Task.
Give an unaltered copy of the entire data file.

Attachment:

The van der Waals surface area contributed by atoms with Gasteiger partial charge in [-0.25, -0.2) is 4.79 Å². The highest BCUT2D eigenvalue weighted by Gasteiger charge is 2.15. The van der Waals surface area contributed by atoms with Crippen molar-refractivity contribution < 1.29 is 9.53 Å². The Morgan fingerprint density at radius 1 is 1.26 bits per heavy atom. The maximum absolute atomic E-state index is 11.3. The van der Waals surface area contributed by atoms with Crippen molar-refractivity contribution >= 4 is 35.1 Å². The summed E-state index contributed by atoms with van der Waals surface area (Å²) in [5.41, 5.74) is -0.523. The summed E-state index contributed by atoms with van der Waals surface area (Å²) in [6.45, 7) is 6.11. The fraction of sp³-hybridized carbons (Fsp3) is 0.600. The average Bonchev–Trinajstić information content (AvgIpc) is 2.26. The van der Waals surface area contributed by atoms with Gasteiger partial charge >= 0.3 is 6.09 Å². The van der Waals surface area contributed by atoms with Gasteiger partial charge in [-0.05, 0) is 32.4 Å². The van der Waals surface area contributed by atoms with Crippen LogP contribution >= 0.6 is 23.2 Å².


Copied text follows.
The van der Waals surface area contributed by atoms with Gasteiger partial charge in [-0.25, -0.2) is 4.79 Å². The highest BCUT2D eigenvalue weighted by Gasteiger charge is 2.15. The van der Waals surface area contributed by atoms with Crippen molar-refractivity contribution < 1.29 is 9.53 Å². The Morgan fingerprint density at radius 1 is 1.26 bits per heavy atom. The maximum absolute atomic E-state index is 11.3. The van der Waals surface area contributed by atoms with Crippen molar-refractivity contribution >= 4 is 35.1 Å². The summed E-state index contributed by atoms with van der Waals surface area (Å²) in [5.41, 5.74) is -0.523. The summed E-state index contributed by atoms with van der Waals surface area (Å²) in [6.45, 7) is 6.11. The fraction of sp³-hybridized carbons (Fsp3) is 0.600. The average Bonchev–Trinajstić information content (AvgIpc) is 2.26. The van der Waals surface area contributed by atoms with Gasteiger partial charge >= 0.3 is 6.09 Å². The van der Waals surface area contributed by atoms with Gasteiger partial charge in [-0.05, 0) is 32.4 Å². The van der Waals surface area contributed by atoms with Crippen LogP contribution >= 0.6 is 23.2 Å².